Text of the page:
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The gas shortage caused food problems in Europe

The gas crisis in Europe has hit food, Bloomberg reports.

Rapidly rising electricity prices are reflected in the work of Dutch greenhouses — the largest on the continent. This threatens the supply of vegetables and fruits, as well as flowers.

It is noted that, despite its large size, the Netherlands is the second-largest exporter of food in the world. They managed to achieve this thanks to greenhouses, which occupy an area of about 10 thousand hectares, which is approximately equal to the area of Paris. They grow vegetables (tomatoes, cucumbers, sweet peppers), flowers (orchids, tulips, and chrysanthemums), etc.

For Europe, the Netherlands is one of the key suppliers of products. In 2020, greenhouse exports amounted to €9.2 billion ($10.7 billion). However, up to 3 billion cubic meters of natural gas per year, or about 8.2% of the total fuel consumption in the country, is used to heat these structures. Some manufacturers have to save on electricity due to high prices.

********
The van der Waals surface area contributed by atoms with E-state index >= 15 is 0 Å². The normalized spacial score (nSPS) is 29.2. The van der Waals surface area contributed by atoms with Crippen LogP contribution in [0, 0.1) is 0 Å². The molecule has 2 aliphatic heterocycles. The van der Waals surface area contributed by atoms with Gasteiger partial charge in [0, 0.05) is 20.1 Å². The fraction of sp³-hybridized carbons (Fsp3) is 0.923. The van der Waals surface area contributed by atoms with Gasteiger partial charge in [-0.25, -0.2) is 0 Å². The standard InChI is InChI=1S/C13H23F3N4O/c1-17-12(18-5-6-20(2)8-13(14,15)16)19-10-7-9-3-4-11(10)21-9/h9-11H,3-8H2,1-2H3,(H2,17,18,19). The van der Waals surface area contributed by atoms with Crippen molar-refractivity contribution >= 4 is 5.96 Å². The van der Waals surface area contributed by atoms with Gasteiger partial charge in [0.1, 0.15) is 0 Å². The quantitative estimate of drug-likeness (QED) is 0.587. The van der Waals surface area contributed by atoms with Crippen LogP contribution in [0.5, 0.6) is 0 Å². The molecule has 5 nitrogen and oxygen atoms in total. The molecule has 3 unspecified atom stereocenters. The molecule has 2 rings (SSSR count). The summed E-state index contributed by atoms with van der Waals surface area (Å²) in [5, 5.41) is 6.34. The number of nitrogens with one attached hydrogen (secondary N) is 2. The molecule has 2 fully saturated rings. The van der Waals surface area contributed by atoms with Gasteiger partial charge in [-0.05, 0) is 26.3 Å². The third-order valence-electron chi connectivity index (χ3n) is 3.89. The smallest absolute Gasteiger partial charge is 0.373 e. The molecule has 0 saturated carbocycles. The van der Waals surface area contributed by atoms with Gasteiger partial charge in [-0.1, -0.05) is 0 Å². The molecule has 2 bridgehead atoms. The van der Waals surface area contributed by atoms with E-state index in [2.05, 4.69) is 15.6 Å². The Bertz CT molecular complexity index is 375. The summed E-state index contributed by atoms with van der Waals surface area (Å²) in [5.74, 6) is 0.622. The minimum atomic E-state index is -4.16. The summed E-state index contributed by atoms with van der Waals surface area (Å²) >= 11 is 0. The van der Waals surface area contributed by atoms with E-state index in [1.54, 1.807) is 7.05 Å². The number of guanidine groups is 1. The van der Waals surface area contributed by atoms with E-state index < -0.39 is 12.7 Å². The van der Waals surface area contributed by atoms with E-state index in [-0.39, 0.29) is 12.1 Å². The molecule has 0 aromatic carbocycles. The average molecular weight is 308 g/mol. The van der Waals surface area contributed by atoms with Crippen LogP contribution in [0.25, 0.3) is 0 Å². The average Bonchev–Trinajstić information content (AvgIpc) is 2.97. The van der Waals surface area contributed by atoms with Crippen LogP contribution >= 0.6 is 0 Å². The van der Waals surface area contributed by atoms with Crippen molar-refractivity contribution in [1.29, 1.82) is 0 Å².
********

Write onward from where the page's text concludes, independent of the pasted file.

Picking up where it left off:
Earlier it was reported that the price of gas in Europe rose to $1,200 per thousand cubic meters, again updating the historical record. One of the possible reasons could be a decrease in gas pumping through the Yamal-Europe gas pipeline by almost three times, which was recorded on the morning of October 1.

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